80s, so I came into the music industry wanting to do my own English version of chanson - and that`s what I`m still trying to do today. Any attempt at `crossing over` for me would simply be to dilute what I`m trying to do, and that I think could only weaken any potential impact, so I`ll just have to wait for people to cross over to me instead. And I only tend to get compared to singers like Jarvis by people who`ve never heard of Jacques Brel.
CDX. What is it that is so appealing to you about artists such as Brel and Thackray?
Philip Jeays. Lyrical genius. I was never a fan of dance music, and what these two did was always the antithesis of trite, boring, lyrically bland, chronically dull dance music. I refer to it as `sit down, shut up, and listen to the words` music. Neither ever bowed to fashion, they believed in what they did and they just did it, regardless.
CDX. Your songs are also often very funny.
Philip Jeays. Real chanson has always been about entertaining people, that is making people laugh as well as making them cry, but sadly in this country if you sing a funny song you get pigeon-holed as writing `novelty songs`. In France, Brel was known as much for his humour as his emotional songs, but true to form the Anglo-Saxon world only really embraced the `doom pop` songs. I want to sing both.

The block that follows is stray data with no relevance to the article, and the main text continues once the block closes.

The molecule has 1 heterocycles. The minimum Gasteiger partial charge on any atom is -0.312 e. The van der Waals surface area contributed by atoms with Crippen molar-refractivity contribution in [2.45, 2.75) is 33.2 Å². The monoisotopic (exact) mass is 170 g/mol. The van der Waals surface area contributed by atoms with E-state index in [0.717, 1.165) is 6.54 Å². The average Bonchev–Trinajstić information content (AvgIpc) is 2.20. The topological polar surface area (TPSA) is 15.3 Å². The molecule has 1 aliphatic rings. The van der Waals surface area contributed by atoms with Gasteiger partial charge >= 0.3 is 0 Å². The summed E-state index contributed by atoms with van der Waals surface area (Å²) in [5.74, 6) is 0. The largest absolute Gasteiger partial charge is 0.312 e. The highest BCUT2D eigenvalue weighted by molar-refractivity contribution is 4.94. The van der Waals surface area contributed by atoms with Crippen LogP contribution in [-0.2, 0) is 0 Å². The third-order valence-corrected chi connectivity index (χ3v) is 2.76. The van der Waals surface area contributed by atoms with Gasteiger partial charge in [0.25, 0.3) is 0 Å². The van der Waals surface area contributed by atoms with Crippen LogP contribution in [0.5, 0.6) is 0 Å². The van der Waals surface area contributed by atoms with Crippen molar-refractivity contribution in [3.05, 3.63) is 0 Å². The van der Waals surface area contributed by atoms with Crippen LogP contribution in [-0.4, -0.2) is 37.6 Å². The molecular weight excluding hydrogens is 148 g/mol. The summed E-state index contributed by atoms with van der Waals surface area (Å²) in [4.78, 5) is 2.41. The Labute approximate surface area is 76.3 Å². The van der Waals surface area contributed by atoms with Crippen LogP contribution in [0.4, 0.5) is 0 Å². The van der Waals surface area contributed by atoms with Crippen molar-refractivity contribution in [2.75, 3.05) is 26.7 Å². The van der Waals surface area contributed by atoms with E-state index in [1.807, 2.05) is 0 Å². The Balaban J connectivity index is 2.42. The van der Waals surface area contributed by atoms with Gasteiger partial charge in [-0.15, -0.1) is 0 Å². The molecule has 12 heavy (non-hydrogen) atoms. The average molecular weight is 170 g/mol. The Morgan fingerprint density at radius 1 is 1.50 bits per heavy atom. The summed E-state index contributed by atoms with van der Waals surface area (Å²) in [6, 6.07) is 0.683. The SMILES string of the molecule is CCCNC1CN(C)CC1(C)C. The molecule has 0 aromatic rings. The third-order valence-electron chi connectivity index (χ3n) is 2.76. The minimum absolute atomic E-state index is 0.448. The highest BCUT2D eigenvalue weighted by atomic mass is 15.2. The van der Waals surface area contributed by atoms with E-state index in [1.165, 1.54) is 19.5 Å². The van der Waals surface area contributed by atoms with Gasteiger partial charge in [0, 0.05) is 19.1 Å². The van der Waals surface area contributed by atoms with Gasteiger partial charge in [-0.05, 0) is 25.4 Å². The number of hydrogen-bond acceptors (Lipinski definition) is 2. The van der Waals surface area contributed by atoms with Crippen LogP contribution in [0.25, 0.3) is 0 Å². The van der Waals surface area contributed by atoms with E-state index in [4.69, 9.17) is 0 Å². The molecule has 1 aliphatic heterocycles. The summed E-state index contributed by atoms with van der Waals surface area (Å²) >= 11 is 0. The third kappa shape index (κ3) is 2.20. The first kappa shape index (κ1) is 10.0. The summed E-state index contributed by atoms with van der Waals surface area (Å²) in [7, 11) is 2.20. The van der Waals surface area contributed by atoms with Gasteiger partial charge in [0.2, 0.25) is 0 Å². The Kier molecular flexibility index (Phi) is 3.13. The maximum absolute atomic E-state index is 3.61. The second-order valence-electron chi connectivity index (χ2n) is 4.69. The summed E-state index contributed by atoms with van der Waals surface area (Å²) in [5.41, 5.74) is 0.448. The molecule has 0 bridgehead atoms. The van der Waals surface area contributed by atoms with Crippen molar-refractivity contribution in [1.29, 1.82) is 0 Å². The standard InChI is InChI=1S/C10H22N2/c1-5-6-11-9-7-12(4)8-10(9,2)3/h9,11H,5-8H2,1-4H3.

CDX. You sell your own stuff through your own website, is this in effect the Jeays cottage industry?
Philip Jeays. I don`t sell enough of anything to call it an `industry`, cottage or otherwise! But if you want to help, buy something at www.jeays.com!
CDX. I have frequently compared you to Scott Walker…
Philip Jeays. A common mistake, but people don`t seem to realise that when they hear Scott Walker they are listening to a man who is just trying to copy Brel, in the same why that I am now. In other words Scott Walker and I are both pupils and Brel is the master - why would I want to listen to my fellow pupil when I can listen to the master? Scott Walker isn`t bad, but I often find him lyrically weak, and Brel is just so much better.
CDX. You are soon to be performing your annual Christmas show in London, which is, it has to be said quite an event. How would you describe the show to somebody who has never seen you live before?
Philip Jeays. You get a raffle ticket at the door on your way in, then I call out numbers from the stage, and if your number comes up you can ask for the (Jeays) song of your choice. It usually dissolves into a drunken shouting match after about half an hour, but it`s fun. This year the Christmas show will be on Dec 17th,
CDX. Can you give me a scoop on the new album?
Philip Jeays. We`re just waiting to mix it now - it`s different in that it has full orchestral arrangements - so these songs sound more like I`ve always wanted them to sound than anything we`ve produced so far.
The Philip Jeays Christmas Extravaganza 2008 will take place on Wednesday 17th December at Battersea Barge, London. Tickets are available from www.jeays.com.
Posted on 6 November 2008 by Keith Haworth